A well-deserved hero’s tribute
t came many years later, but a well-deserved honor found its way to a fallen Hayfield police chief and his widow within the past few weeks.
Doug Claassen was given a hero’s tribute 18 years after battling to keep the residents of this county safe. He had been injured by a violent suspect in 1977, but lived for another 22 years with a life altering, career ending spinal injury. That injury eventually took his life in 1999. It wasn’t until last month when local and state officials honored Claassen for giving his life in the line of duty.
Some may wonder why bother with such a recognition 40 years after the incident. Dodge County Sheriff Scott Rose addressed that concern in his speech during the tribute at the courthouse.
Nearly 1,500 law enforcement officers died in the line of duty during the past 10 years. That’s an average of nearly one death every 60 hours. Last year along 142 law enforcement heroes paid the ultimate sacrifice.
But it doesn’t stop there. There are nearly 60,000 assaults against police officers every year. Of those, 15,000 end in serious injuries. Some officers like Claassen may live with debilitating for years and even decades.
Rose pointed out law enforcement officers and their families are part of a unique culture. There is no other profession in society that serves quite the same role or faces quite the same risks as a matter of course in daily work life.
The culture, Rose says, also creates a unique set of challenges for the families of these men and women. Officers work nights, weekends and holidays. They miss family dates, including birthdays, anniversaries, school events, band and choir concerts and sporting events. They are on heightened alert daily and need to be on guard and watch their backs both at work and off-duty with their families.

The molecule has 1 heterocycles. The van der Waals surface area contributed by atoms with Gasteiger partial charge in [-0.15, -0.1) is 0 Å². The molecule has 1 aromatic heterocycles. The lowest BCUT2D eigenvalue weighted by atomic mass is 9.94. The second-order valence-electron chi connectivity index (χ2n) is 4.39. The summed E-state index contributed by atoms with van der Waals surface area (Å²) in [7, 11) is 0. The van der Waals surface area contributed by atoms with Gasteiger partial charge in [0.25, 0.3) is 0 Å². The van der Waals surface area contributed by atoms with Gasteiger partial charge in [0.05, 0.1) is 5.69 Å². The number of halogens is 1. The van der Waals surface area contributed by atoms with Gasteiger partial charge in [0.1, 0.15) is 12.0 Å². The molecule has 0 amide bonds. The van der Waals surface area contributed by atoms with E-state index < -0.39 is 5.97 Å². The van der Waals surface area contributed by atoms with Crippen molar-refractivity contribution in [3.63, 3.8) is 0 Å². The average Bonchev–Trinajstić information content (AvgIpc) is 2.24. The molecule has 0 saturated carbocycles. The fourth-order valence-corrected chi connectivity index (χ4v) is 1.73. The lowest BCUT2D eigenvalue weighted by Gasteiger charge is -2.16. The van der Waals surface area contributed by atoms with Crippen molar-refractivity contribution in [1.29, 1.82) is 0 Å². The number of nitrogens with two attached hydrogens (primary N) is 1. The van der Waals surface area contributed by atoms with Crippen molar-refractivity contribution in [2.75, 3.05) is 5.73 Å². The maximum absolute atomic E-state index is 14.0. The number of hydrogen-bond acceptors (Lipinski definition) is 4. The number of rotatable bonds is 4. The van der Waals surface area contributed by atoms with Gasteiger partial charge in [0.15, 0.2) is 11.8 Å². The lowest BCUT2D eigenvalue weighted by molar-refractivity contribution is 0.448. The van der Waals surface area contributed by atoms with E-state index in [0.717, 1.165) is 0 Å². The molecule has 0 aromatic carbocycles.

Cops work under the public microscope every day and know that the actions they take in a split second will be arm-chair quarterbacked by many, including lawyers, the community, and yes, even the media. They understand they will held to a higher standard as well.
Every day or night when these men and women go to work, they hug their families and tell them they love them while knowing that every time they go out the door they may be injured or killed in the line of duty. While the stress wears on the officer, it can equally wear on their families.
In the Claassen case, the family lived and sacrificed for years with crippling effects of the spinal cord injury until he passed away.
It’s important for surviving families to know that their sacrifice never ends. It’s vital for society to always honor all fallen officers for their service to their communities and to recognize their families for their sacrifice. We need to make sure they know the appreciation we have for them and that we will always be there to support them.
Perhaps most importantly we need to let them know their loved one’s sacrifice will never be forgotten.
I would like to commend Sheriff Rose for making sure Claassen received the hero’s tribute he so well deserved. Even though this happened long before Rose became a law enforcement officer, he took it upon himself to not forget the outstanding achievement of someone trying to protect the community.
It’s now on us to go in hot pursuit of never forgetting Claassen’s sacrifice so we can enjoy freedom from the lawless.